Rollout of Seattle's $15 minimum wage is still half a year away, and Seattle's auditor says the city is already learning lessons about how to enforce workplace laws.
For the last two years, the city has required that businesses pay workers for days home sick. Enforcement was designed to go slowly for more than a year, so that employers had time to meet the requirements.
The auditor found that when workers complained that they did not receive sick pay, the city did not investigate their complaints. In a report presented to the Seattle City Council, the auditor said the city did write letters to urge employers’ compliance with the law. But it did not try to find out how many workers were affected, or how much sick time went unpaid.
“Without these steps there was no way to assess or calculate how much in back wages were owed to the employees,” Virginia Garcia, assistant auditor, told council members. “Or if the employer was in full compliance with the ordinance.”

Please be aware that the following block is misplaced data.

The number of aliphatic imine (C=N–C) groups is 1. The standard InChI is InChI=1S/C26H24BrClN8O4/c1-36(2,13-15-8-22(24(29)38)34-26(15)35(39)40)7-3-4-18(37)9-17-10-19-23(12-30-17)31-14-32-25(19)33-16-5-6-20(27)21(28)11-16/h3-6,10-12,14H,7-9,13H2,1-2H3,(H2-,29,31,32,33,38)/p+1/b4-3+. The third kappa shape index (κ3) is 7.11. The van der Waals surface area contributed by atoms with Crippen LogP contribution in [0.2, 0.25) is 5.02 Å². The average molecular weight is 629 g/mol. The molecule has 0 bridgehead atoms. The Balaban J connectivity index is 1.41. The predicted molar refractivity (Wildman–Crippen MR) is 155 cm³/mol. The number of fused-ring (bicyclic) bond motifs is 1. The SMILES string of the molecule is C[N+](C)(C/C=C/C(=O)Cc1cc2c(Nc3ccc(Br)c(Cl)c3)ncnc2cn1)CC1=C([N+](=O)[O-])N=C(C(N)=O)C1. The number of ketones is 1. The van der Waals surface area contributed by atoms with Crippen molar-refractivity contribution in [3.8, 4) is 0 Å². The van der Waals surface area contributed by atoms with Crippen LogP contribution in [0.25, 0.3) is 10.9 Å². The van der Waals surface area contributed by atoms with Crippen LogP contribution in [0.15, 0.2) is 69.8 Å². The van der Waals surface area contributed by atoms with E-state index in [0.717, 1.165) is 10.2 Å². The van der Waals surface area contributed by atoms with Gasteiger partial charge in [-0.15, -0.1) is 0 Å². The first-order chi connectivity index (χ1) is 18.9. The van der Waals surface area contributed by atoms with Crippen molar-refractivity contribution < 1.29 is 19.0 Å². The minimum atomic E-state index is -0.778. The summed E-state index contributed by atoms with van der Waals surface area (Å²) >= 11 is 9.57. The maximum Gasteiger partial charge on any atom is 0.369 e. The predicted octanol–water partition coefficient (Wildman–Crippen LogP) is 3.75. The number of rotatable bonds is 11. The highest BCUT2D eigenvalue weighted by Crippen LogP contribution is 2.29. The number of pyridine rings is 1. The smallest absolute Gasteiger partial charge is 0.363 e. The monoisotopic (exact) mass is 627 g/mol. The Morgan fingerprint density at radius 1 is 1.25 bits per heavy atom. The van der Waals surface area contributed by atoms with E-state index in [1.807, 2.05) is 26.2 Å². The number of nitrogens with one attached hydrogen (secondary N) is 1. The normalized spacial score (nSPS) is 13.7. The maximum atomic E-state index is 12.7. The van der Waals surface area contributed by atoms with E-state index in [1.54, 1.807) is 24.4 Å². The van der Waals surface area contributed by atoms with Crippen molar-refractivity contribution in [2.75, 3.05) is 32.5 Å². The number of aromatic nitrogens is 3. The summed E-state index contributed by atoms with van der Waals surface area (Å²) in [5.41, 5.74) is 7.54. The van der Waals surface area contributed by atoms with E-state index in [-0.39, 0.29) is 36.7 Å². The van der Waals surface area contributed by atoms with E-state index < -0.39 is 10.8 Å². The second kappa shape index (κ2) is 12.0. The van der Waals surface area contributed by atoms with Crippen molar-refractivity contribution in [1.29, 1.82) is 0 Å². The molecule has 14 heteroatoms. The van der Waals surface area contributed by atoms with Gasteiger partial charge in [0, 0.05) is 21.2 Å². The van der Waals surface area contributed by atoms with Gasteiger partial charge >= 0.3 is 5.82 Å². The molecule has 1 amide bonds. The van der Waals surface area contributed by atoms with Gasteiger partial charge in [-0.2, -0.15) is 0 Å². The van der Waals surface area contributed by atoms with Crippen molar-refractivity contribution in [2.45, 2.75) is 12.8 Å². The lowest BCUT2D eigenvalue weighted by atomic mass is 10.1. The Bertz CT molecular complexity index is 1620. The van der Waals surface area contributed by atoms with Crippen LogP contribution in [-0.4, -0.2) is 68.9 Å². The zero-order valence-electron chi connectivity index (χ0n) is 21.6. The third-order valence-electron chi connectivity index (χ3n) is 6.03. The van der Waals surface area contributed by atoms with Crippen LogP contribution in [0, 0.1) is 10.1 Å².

The auditor said the city didn't check to make sure complainants actually got their back pay. Following the briefing, council members discussed the ramifications for Seattle’s eventual enforcement of a citywide $15 hourly minimum wage.
Councilmember Mike O’Brien said it's one thing to go soft on punishing employers, but it's another to not enforce the wages.
“It’s really critical that even in the early phases where we can go with a soft hand, we have to make sure that the employee is made whole,” he said.
Patricia Lally took over Seattle’s Office for Civil Rights in January. Since then the city has begun more proceedings against employers who are not paying sick leave, including four charges that did not come from worker complaints. She said she agrees with the auditor and has already been acting on the recommendations.
Lally also said she needs more investigators. She expects to know if the council will let her hire them by the end of next month.